In the second situation you describe it appears to us clear that the "senior traders" are functioning as municipal securities principals and should be qualified as such. As you may know, the Board's rule defines the term "municipal securities principal" to include persons "who [are] directly engaged in the . . . direction or supervision of . . . underwriting, trading or sales of municipal securities. . ." Your description of the activities of these "senior traders" indicates that they "direct" other persons in trading activities. This certainly supports the conclusion that they are functioning as municipal securities principals. MSRB interpretation of June 24, 1981.


"Finder" of potential issuers - June 24, 1981

"Finder" of potential issuers. This responds to your letter of May 14, 1981 requesting our advice concerning the application of the qualification provisions of rule G-3 to a person employed by a municipal securities broker or dealer whose activities are limited solely to acting as a "finder" of potential issuers. Based upon the facts contained in your letter, and assuming that such person is not providing financial advisory or consultant services for issuers, it would appear that he or she is not performing functions, which are enumerated in rule G-3(a), the performance of which would require qualification as a municipal securities principal or a municipal securities representative. MSRB interpretation of June 24, 1981.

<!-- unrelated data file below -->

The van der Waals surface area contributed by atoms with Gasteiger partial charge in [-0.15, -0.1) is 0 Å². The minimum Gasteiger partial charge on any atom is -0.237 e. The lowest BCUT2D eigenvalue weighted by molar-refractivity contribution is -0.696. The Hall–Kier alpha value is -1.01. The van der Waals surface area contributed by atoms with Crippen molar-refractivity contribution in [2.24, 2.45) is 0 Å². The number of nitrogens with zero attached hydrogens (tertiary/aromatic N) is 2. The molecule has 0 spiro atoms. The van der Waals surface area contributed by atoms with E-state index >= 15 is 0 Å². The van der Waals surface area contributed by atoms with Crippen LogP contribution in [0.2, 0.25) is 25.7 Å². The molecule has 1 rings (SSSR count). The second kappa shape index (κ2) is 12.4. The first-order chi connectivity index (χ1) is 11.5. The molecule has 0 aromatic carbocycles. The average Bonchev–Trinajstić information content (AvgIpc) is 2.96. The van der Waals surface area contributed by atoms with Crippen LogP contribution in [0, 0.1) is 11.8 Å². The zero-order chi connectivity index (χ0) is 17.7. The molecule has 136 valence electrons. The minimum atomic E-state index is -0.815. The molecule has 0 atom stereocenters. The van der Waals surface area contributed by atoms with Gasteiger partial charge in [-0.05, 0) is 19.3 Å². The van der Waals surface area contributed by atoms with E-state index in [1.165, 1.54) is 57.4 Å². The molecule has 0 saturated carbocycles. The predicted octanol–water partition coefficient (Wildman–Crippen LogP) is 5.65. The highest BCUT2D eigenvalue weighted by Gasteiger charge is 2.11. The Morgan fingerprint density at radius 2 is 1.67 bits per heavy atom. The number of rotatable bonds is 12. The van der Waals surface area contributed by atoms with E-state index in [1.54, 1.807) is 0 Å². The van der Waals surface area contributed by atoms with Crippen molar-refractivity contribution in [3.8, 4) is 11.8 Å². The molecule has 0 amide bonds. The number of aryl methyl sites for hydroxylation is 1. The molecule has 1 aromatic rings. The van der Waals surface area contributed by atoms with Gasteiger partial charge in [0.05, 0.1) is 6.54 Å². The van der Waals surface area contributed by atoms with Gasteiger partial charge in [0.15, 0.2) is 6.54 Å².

DEBRIEFING OF EXAMINATION CANDIDATES - June 2, 1981

Board rule G-3 sets forth standards of qualifications for municipal securities brokers and municipal securities dealers and their associated persons, including examination requirements for municipal securities principals, municipal securities financial and operations principals, municipal securities sales principals, and municipal securities representatives.